Experian today became the latest credit scoring firm to roll out a new tool to measure credit risk, one that could put more financial products in the hands of people with little or no credit.
With Tuesday’s launch of the Emerging Credit Score, Experian also joins a growing movement to put more of Americans’ financial lives under scrutiny, upping the ante for anyone who occasionally misses a rent payment or a utililty bill deadline.
“The unbanked and underbanked consumer population presents an expanding market opportunity for financial services institutions, particularly in today’s economic environment,” Experian Senior Vice President Zaydoon H. Munir said in the announcement. “Our goal has always been twofold: to help underbanked consumers get the credit and affordable financial services they deserve and to provide our clients that serve these consumers with the best risk-management tools.”
Its new credit scoring tool uses Experian’s data blended with data and evaluation technology from eBureau, a St. Cloud, Minn., maker of financial information tools. The tool will “evaluate the purchase and payment histories of consumers with little or no credit history, providing an increasingly granular view of the thin-file and no-file consumer segment.”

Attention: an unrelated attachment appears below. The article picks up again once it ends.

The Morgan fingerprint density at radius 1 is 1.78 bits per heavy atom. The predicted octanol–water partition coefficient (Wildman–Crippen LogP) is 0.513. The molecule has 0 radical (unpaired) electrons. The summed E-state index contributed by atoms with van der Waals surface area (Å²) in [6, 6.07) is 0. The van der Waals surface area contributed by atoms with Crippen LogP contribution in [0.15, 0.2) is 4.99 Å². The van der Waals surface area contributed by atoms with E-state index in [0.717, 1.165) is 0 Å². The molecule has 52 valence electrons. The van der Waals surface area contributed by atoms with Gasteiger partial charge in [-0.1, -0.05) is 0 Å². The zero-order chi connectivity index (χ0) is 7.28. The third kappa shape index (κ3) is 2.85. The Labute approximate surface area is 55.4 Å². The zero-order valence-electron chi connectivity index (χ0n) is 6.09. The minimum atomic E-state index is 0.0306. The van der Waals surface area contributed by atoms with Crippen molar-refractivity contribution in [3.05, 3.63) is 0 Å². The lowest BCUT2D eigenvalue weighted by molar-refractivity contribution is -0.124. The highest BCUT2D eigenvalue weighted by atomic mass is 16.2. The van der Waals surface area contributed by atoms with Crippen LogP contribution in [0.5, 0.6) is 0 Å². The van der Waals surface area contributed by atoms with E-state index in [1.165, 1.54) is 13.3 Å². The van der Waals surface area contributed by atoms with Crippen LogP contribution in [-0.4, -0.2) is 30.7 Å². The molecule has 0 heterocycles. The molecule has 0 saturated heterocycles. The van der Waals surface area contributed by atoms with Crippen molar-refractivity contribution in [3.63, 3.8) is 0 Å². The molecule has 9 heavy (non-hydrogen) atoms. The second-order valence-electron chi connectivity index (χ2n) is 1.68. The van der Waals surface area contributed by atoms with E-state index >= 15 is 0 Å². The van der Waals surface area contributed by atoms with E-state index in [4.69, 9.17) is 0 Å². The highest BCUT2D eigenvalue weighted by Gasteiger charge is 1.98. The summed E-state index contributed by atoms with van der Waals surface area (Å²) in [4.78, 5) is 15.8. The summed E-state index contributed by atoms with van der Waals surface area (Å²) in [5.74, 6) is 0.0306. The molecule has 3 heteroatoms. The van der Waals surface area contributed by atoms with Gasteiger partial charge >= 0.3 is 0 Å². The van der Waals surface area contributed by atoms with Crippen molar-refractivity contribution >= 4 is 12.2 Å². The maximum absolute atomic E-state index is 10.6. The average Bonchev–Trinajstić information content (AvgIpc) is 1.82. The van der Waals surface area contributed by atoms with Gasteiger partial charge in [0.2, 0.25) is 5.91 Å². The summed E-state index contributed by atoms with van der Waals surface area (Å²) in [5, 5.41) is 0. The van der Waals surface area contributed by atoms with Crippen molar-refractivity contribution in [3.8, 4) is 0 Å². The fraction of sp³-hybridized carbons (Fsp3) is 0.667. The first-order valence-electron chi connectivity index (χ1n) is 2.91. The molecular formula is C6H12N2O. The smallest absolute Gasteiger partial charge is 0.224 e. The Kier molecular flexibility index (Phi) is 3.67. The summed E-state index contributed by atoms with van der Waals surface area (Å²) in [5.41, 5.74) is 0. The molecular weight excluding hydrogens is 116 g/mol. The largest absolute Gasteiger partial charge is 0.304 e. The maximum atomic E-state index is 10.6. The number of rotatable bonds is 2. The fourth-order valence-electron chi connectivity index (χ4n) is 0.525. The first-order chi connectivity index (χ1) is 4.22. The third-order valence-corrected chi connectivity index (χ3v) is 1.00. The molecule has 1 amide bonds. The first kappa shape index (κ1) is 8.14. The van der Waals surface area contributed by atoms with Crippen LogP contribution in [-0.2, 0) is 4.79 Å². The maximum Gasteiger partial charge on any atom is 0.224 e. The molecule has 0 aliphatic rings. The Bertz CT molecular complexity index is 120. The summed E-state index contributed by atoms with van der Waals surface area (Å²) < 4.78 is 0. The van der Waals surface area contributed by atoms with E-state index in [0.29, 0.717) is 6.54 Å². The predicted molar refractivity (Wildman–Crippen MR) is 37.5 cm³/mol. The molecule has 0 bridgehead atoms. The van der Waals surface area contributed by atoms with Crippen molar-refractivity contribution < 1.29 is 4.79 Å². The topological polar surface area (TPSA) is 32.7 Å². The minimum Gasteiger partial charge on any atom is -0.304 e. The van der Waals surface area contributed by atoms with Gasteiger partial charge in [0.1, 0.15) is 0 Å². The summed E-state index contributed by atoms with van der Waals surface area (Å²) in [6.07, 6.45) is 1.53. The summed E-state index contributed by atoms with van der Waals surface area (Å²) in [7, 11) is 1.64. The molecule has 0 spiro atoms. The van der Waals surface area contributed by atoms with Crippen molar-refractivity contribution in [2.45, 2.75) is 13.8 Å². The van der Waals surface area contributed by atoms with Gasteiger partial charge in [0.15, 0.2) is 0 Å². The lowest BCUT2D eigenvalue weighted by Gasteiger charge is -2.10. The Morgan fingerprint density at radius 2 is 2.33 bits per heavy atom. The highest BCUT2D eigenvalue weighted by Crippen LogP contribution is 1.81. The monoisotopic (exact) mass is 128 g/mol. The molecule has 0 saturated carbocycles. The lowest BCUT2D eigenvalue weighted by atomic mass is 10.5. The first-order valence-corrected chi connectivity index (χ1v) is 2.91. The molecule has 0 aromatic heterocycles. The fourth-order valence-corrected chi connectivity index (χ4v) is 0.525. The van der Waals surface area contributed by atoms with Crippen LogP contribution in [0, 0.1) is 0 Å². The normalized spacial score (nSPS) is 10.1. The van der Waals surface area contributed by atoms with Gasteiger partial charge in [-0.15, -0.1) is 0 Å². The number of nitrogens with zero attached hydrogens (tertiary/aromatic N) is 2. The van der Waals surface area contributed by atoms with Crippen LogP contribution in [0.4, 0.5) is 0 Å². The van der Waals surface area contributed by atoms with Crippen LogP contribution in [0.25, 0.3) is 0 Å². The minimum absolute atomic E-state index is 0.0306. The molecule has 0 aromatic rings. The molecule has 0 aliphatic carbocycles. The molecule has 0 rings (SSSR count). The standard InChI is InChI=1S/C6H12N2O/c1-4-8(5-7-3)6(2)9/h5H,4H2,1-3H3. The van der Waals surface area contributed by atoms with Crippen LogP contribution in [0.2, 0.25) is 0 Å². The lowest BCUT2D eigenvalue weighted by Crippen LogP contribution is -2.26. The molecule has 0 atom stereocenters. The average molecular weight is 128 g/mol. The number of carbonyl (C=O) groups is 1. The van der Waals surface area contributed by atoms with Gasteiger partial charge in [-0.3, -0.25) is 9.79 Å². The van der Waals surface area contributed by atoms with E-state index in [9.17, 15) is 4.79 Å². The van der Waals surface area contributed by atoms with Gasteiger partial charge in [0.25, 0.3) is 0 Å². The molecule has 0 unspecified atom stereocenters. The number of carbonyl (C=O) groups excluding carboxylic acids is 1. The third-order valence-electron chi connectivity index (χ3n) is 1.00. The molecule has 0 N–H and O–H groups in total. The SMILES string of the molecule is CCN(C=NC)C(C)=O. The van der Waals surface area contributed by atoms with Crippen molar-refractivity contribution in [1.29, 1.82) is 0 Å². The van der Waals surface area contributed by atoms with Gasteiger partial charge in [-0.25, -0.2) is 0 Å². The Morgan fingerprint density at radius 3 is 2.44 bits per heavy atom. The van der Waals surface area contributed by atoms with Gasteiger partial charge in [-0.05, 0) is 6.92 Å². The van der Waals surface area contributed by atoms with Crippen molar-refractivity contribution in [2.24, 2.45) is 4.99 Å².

Traditionally, credit scoring was based on lending payment behavior, but Experian, Equifax, Fair Isaac Corp., and TransUnion all are incorporating in their scoring systems a broader array of payments. That can include rent, utilities, property liens and even criminal records.
The plus is that it makes credit more widely available to more people. The Big Three credit reporting agencies — Equifax, TransUnion and Experian — maintain credit reports on over 180 million Americans, about 83 percent of the adult population, according to the Federal Reserve.
That still leaves an estimated 35 million “not credit active,” according to Experian, and a lot of consumers that the lenders would like to turn into customers.
Difficulties remain before every bill we pay and transaction we make goes into some giant credit machine’s maw, with each on-time payment causing clanging bells of approval and gold stars by our names, each late one sending it into clacks in protest.
Gathering the data from a host of sources won’t be easy, and there are privacy and regulatory issues to overcome, according to a February 2008 discussion paper issued by the Federal Reserve Bank of Philadelphia’s Payment Cards Center. But the paper concludes, “While obstacles remain in moving toward incorporating alternative data into lending decisions by traditional financial institutions, there also seem to be real social and economic incentives for doing so.”
It’s almost the 15th of the month. Paid your rent yet?